Juan Pablo Montoya IS the Best Racer of his Era

Immediately after the 99th Indianapolis 500, Jeff Olson proclaimed Juan Pablo Montoya to be the best racer of his era. I guess that proclamation isn’t totally off base and some would say it’s probably spot on. Olson also admits that Tony Stewart is in the running because of his victories in open wheel, sprint car, and stock car. To be clear, I’m 33 and the era we’re talking about is from about 1995 until 2015. 20 years is probably a good and fair window to define an era. INDYCAR and NASCAR fans are – for whatever reason – always at each other’s necks about which form of racing is better. There are plenty of cases for both and each is unique in its own special way.

Up front, I have to say that I think Juan Pablo Montoya has been a better racer over the past 20 years than Tony Stewart. Montoya has participated in CART, Formula 1, INDYCAR, and NASCAR. Montoya boasts two Indianapolis 500 wins, one Monaco Grand Prix win, and three 24 Hours of Daytona wins. In addition he has seven Formula 1 wins, two NASCAR Sprint Cup wins, 10 ChampCar wins and four INDYCAR wins.

Montoya, along with Jacques Villenueve, are the only two active drivers who have won two legs of the Triple Crown of Motorsport (Indianapolis 500, 24 Hours of Le Mans, Monaco Grand Prix).

Jacques Villenueve - Wikipedia

Montoya’s missing achievement – and probably what would put most people over the top in his favor – is an oval win at a NASCAR track. Many will argue NASCAR is the most difficult car to drive in sports. Others will argue NASCAR is easier because you can bump n' grind your way around other cars. Bumping and grinding in INDYCAR or Formula 1 might net you a R. Kelly-type rape charge.

NBC’s Dustin Long makes the case for Jimmie Johnson. He’s quick to point out that he’s only talking about American racing, which I think is purposely disrespectful to Montoya because he ignores all the work Montoya has done in other places. A fair point about Johnson that Long mentions is that over the course of Johnson’s six Sprint Cup championships, NASCAR changed the rules many times (read: every year) to keep the championship closer and "more entertaining". I read that as NASCAR did everything to make sure someone different won the championship and Johnson overcame those odds.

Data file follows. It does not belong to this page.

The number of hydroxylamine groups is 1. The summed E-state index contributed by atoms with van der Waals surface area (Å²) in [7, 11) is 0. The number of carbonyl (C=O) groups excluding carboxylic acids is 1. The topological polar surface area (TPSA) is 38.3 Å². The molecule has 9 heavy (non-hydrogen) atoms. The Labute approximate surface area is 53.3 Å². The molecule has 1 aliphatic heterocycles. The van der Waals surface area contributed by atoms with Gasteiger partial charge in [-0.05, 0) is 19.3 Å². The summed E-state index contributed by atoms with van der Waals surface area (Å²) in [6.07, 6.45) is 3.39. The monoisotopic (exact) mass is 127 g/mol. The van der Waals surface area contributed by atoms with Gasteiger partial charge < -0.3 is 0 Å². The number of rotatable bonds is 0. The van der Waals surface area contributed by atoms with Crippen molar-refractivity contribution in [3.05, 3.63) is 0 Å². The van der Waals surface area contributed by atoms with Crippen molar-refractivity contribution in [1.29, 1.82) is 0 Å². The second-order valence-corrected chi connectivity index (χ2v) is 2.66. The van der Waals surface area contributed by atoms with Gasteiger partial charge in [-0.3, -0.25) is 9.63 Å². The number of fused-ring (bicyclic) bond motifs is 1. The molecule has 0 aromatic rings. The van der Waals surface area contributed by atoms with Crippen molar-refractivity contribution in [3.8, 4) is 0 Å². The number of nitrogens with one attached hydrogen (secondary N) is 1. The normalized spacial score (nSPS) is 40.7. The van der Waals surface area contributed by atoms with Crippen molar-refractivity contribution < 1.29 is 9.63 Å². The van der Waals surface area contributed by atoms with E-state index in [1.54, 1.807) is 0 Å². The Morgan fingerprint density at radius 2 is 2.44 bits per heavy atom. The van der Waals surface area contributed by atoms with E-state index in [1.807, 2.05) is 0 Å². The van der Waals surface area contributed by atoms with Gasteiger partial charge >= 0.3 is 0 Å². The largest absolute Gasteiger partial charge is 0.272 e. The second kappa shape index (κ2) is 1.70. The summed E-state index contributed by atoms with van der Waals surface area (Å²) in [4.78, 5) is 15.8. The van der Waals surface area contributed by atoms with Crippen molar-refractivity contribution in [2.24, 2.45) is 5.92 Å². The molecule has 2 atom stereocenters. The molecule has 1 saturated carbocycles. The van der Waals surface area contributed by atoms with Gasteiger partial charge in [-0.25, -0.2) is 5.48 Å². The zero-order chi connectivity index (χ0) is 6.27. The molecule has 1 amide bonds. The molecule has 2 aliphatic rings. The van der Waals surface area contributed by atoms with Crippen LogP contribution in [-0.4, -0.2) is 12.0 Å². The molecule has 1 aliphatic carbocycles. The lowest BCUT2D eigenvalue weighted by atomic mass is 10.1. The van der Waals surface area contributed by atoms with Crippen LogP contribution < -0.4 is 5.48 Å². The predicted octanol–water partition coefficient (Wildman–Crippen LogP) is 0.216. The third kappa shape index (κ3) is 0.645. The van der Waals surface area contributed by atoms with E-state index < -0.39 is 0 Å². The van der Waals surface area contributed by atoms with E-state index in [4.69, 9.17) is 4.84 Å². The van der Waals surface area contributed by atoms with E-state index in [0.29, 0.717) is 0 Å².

The biggest detractor for Johnson is unless he decides to drive in another type of car after he retires from NASCAR, we’ll never know how well he would have done racing somewhere else. Sure, Johnson’s six Sprint Cup championships are nothing to sneeze at, but the resume isn’t nearly as complete as fellow NASCAR driver Tony Stewart.

Even when we look at Tony Stewart’s career over the extended course of 20 years there’s nothing to compete with the likes of Montoya. Stewart has raced the Indianapolis 500 five times, has never won and his best finish is fifth. Stewart’s participated in 18 Daytona 500’s with no victories and his best finish is second. To his credit, Tony Stewart does own USAC’s Triple Crown, winning all three national championships in one season (1995). J.J. Yeley is the only other driver to win the Triple Crown in one season.

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Stewart does have three Sprint Cup championships and across both NASCAR championship formats. In 566 wins, Stewart has won 48 races and 298 top-tens. Don’t forget Tony Stewart is also the 1997 IndyCar champion.

I think we can break this down two ways: If you’re looking only at American racing it would be hard to not say Tony Stewart isn’t the best driver of his era, but when looking at motorsports overall denying Juan Pablo Montoya that crown would be stupid.

When your resume spans multiple forms of racing, and your arguably two biggest motorsports wins (Indianapolis 500) come 15 years apart and in the middle you raced a completely different type of car and won two races, it’s tough to argue that you aren’t the best.

So, what do you think? Who is the best driver in this era?

Leave a comment below, or e-mail me at damien@morethanafan.net.